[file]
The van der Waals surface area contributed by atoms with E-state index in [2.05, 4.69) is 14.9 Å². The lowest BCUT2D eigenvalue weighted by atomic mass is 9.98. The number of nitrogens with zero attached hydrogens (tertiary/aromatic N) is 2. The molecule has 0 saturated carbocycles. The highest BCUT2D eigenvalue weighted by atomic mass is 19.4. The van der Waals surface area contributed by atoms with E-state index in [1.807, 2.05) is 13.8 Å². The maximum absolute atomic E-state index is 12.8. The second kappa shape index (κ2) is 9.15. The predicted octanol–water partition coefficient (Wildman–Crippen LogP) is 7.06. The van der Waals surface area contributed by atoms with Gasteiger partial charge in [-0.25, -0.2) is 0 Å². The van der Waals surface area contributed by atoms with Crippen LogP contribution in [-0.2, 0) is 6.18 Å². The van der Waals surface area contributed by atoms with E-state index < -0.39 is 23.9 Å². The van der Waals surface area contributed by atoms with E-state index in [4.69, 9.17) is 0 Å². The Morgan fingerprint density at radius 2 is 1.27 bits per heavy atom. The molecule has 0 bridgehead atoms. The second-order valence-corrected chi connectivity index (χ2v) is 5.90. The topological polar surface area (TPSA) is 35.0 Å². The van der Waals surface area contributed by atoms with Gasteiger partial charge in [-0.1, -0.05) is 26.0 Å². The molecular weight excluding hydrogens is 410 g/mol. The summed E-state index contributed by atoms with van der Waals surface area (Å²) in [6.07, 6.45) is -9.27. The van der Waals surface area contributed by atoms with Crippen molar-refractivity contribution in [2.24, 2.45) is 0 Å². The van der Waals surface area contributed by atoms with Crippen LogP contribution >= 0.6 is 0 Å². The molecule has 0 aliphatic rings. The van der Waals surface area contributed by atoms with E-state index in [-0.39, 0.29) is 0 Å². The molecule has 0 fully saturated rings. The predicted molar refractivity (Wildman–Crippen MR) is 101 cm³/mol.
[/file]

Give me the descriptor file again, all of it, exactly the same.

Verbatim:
The van der Waals surface area contributed by atoms with E-state index in [2.05, 4.69) is 14.9 Å². The lowest BCUT2D eigenvalue weighted by atomic mass is 9.98. The number of nitrogens with zero attached hydrogens (tertiary/aromatic N) is 2. The molecule has 0 saturated carbocycles. The highest BCUT2D eigenvalue weighted by atomic mass is 19.4. The van der Waals surface area contributed by atoms with E-state index in [1.807, 2.05) is 13.8 Å². The maximum absolute atomic E-state index is 12.8. The second kappa shape index (κ2) is 9.15. The predicted octanol–water partition coefficient (Wildman–Crippen LogP) is 7.06. The van der Waals surface area contributed by atoms with Gasteiger partial charge in [-0.25, -0.2) is 0 Å². The van der Waals surface area contributed by atoms with Crippen LogP contribution in [-0.2, 0) is 6.18 Å². The van der Waals surface area contributed by atoms with E-state index < -0.39 is 23.9 Å². The van der Waals surface area contributed by atoms with E-state index in [4.69, 9.17) is 0 Å². The Morgan fingerprint density at radius 2 is 1.27 bits per heavy atom. The molecule has 0 bridgehead atoms. The second-order valence-corrected chi connectivity index (χ2v) is 5.90. The topological polar surface area (TPSA) is 35.0 Å². The van der Waals surface area contributed by atoms with Gasteiger partial charge in [-0.1, -0.05) is 26.0 Å². The molecular weight excluding hydrogens is 410 g/mol. The summed E-state index contributed by atoms with van der Waals surface area (Å²) in [6.07, 6.45) is -9.27. The van der Waals surface area contributed by atoms with Crippen molar-refractivity contribution in [2.24, 2.45) is 0 Å². The van der Waals surface area contributed by atoms with Crippen LogP contribution >= 0.6 is 0 Å². The molecule has 0 aliphatic rings. The van der Waals surface area contributed by atoms with E-state index in [-0.39, 0.29) is 0 Å². The molecule has 0 fully saturated rings. The predicted molar refractivity (Wildman–Crippen MR) is 101 cm³/mol.